So Minnesota’s court system is oh-so-slowly processing the appeals in the recount of the 2008 Senate race, and only delaying the inevitable Al Franken victory, right?
Er, wait a minute . . .
Minnesota Majority employed a data enhancement service to flag potentially deceased individuals on Minnesota’s voter registration file. Over 2,800 individuals who voted in the 2008 general election were flagged as being “deceased” prior to the election. Minnesota Majority then selected a sample of a dozen records for additional investigation. A representative drove to addresses listed on voter registration records. Interviews conducted with residents or neighbors confirmed that at least 5 individuals from the sample were deceased, the latest having died in March 2007.
Deputy Secretary of State Jim Gelbmann said that the records of the 5 dead voters were erroneously updated with a vote history by election workers and were not examples of fraud.
“The first problem with their explanation is that there should not even be deceased individuals on the voter rolls”, said Jeff Davis, president of Minnesota Majority.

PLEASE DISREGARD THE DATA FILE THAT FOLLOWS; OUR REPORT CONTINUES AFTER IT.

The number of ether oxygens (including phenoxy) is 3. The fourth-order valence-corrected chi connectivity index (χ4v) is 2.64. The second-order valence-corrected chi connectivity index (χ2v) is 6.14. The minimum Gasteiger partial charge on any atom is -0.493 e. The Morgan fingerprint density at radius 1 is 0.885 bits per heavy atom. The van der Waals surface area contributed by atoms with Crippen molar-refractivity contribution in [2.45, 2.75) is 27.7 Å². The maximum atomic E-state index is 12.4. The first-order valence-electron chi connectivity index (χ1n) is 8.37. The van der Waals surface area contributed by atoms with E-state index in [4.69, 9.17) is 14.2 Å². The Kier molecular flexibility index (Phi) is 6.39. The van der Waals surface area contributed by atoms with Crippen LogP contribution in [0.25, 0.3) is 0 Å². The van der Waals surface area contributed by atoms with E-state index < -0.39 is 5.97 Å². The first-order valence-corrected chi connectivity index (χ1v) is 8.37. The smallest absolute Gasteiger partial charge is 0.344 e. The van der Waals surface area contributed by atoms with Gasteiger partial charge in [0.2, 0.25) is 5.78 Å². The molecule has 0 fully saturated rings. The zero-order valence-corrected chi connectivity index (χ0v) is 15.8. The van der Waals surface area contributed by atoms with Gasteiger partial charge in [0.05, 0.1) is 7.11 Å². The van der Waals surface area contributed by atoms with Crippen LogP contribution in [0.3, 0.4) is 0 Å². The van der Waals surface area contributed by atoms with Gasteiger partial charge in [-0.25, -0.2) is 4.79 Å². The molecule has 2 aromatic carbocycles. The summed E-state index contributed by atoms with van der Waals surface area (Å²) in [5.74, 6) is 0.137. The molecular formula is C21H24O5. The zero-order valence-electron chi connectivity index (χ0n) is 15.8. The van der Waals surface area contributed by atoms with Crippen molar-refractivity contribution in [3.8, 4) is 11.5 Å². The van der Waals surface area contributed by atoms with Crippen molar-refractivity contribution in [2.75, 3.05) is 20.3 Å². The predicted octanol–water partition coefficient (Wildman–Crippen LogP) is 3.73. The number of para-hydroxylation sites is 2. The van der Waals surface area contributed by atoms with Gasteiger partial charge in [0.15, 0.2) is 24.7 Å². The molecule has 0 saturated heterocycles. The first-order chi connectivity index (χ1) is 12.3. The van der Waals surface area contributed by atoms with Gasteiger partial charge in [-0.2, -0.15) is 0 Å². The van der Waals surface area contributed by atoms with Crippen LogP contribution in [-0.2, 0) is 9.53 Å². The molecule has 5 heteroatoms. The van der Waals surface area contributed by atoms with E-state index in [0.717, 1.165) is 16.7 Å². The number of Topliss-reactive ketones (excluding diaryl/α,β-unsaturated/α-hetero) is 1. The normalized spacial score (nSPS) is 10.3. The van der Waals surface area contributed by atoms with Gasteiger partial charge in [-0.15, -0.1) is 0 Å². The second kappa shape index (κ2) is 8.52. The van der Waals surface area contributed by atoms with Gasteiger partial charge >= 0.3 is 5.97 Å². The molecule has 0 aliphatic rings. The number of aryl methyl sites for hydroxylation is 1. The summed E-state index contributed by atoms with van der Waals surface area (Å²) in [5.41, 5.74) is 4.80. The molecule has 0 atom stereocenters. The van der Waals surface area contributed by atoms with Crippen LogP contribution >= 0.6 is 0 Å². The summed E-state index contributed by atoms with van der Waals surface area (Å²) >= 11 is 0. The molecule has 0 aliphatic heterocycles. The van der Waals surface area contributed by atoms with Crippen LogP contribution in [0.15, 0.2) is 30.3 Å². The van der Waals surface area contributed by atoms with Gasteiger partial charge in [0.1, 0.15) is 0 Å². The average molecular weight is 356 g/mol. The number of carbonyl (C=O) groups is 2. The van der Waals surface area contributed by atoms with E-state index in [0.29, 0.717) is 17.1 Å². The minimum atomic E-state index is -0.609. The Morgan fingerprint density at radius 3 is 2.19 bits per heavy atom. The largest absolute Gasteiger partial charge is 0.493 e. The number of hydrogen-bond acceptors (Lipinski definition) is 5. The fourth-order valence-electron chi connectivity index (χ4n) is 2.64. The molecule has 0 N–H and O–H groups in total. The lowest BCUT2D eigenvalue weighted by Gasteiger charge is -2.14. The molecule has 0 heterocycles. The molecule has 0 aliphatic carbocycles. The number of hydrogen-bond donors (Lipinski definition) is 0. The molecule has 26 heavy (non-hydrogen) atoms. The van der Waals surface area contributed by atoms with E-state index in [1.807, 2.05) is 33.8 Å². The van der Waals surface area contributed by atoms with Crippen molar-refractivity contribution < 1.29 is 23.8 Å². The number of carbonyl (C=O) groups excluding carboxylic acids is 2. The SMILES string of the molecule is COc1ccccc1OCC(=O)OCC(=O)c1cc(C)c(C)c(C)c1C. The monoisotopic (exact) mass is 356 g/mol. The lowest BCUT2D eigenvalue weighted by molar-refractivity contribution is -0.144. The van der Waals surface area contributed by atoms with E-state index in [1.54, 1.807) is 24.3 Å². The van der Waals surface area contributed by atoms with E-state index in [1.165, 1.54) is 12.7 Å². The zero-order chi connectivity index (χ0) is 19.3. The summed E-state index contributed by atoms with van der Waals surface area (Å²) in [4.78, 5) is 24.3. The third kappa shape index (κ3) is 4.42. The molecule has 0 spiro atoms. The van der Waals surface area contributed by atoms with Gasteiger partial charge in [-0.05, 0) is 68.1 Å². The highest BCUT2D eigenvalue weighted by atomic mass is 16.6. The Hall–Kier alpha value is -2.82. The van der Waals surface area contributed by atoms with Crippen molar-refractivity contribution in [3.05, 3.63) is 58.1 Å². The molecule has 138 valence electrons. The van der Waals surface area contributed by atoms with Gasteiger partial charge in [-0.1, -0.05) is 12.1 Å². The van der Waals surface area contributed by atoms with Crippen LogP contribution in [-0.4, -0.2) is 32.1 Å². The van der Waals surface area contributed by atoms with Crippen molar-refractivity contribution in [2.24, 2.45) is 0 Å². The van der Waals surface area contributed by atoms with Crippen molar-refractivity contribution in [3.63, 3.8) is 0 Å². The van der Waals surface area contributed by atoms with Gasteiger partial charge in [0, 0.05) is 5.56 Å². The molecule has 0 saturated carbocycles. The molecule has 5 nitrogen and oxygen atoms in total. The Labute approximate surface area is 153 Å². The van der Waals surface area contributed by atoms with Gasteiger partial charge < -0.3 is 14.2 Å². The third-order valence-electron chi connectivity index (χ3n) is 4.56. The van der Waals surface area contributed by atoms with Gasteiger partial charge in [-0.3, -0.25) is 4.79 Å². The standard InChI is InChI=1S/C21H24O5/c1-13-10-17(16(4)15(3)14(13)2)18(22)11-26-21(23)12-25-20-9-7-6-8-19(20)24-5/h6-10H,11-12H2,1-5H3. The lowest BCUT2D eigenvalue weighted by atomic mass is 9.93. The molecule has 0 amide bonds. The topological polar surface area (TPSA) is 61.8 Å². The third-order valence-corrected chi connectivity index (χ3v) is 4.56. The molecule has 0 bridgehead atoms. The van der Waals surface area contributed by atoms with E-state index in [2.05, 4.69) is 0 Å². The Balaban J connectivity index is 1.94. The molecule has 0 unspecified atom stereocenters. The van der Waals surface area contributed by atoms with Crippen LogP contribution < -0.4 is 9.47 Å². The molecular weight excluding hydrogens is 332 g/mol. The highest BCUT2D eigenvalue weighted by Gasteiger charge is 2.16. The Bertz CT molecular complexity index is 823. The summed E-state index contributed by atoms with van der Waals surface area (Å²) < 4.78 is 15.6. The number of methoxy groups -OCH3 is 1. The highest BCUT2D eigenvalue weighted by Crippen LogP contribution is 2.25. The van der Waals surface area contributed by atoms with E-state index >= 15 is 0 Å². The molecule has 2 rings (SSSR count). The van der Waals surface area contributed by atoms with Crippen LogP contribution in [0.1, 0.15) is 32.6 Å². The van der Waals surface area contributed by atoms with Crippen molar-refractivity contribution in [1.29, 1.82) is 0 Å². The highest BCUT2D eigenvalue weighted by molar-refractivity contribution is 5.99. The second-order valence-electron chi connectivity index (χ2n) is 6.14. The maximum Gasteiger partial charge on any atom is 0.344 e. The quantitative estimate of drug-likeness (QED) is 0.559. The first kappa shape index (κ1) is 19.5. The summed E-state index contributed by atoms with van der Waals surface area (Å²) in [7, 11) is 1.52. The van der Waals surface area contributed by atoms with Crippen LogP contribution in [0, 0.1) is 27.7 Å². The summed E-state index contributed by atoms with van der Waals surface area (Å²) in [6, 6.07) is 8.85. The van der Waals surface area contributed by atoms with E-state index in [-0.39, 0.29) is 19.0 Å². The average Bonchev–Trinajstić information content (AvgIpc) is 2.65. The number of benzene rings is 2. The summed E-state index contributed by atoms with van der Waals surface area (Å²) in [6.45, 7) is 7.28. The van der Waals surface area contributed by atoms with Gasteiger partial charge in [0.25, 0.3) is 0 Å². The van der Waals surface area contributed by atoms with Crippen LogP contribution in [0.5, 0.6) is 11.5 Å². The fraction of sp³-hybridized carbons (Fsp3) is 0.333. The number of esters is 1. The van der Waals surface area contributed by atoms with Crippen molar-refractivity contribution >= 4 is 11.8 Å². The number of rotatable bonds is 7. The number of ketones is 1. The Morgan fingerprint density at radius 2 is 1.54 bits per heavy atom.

Minnesota statute 201.13 says that the commissioner of health is to provide the secretary of state with a monthly report of residents who have died. The secretary of state is then responsible for working with county auditors to update voter registration records to flag the records of deceased individuals.
“The second problem with the secretary of state’s explanation is that it basically acknowledges the lack of controls in the way in which voter history updates are being captured and recorded,” said Davis. “If the proper controls had been in place, this situation would not have occurred.”
Keep in mind, Franken’s lead is 312 votes.
At the very least, it would be useful to know the vote breakdown of these 2,800 or so votes. If they’re mostly for Norm Coleman, this is pretty much moot. But if Franken has a majority — even a 55.6 percent to 44.4 percent split in his favor, then the dead determined the winner of this race, raising epic questions of Minnesota’s management of its elections.